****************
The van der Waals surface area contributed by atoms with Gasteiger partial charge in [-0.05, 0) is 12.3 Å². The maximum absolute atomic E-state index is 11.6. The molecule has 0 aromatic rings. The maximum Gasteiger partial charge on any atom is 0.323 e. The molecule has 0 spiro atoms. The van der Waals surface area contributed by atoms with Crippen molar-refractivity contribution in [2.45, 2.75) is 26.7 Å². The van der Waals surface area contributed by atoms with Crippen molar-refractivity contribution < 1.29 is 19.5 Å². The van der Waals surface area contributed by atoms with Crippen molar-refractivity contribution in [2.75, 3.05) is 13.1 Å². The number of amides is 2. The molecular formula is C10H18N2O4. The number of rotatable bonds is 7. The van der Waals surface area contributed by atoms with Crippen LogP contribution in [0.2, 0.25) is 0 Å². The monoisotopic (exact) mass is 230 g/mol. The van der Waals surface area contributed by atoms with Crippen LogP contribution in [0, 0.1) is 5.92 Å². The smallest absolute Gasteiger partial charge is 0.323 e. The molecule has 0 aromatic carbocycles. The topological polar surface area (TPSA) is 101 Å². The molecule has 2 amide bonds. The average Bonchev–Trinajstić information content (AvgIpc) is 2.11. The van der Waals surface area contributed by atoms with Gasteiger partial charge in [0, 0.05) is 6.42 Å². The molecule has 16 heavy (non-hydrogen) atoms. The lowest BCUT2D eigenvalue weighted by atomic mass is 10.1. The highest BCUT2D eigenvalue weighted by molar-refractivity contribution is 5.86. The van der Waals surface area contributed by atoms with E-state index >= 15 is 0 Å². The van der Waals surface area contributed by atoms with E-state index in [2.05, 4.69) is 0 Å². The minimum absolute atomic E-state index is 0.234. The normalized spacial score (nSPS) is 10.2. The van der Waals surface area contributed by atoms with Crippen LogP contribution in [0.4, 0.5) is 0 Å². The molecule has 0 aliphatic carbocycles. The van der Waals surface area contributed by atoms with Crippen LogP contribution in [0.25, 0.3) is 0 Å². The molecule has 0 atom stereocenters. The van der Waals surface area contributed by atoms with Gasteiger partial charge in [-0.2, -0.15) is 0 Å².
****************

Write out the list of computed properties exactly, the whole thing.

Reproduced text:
The van der Waals surface area contributed by atoms with Gasteiger partial charge in [-0.05, 0) is 12.3 Å². The maximum absolute atomic E-state index is 11.6. The molecule has 0 aromatic rings. The maximum Gasteiger partial charge on any atom is 0.323 e. The molecule has 0 spiro atoms. The van der Waals surface area contributed by atoms with Crippen molar-refractivity contribution in [2.45, 2.75) is 26.7 Å². The van der Waals surface area contributed by atoms with Crippen molar-refractivity contribution < 1.29 is 19.5 Å². The van der Waals surface area contributed by atoms with Crippen molar-refractivity contribution in [2.75, 3.05) is 13.1 Å². The number of amides is 2. The molecular formula is C10H18N2O4. The number of rotatable bonds is 7. The van der Waals surface area contributed by atoms with Crippen LogP contribution in [0.2, 0.25) is 0 Å². The monoisotopic (exact) mass is 230 g/mol. The van der Waals surface area contributed by atoms with Crippen LogP contribution in [0, 0.1) is 5.92 Å². The smallest absolute Gasteiger partial charge is 0.323 e. The molecule has 0 aromatic carbocycles. The topological polar surface area (TPSA) is 101 Å². The molecule has 2 amide bonds. The average Bonchev–Trinajstić information content (AvgIpc) is 2.11. The van der Waals surface area contributed by atoms with Gasteiger partial charge in [0, 0.05) is 6.42 Å². The molecule has 16 heavy (non-hydrogen) atoms. The lowest BCUT2D eigenvalue weighted by atomic mass is 10.1. The highest BCUT2D eigenvalue weighted by molar-refractivity contribution is 5.86. The van der Waals surface area contributed by atoms with E-state index >= 15 is 0 Å². The van der Waals surface area contributed by atoms with E-state index in [2.05, 4.69) is 0 Å². The minimum absolute atomic E-state index is 0.234. The normalized spacial score (nSPS) is 10.2. The van der Waals surface area contributed by atoms with Crippen LogP contribution in [0.4, 0.5) is 0 Å². The molecule has 0 aliphatic carbocycles. The van der Waals surface area contributed by atoms with Crippen LogP contribution in [0.25, 0.3) is 0 Å². The molecule has 0 atom stereocenters. The van der Waals surface area contributed by atoms with Gasteiger partial charge in [-0.2, -0.15) is 0 Å².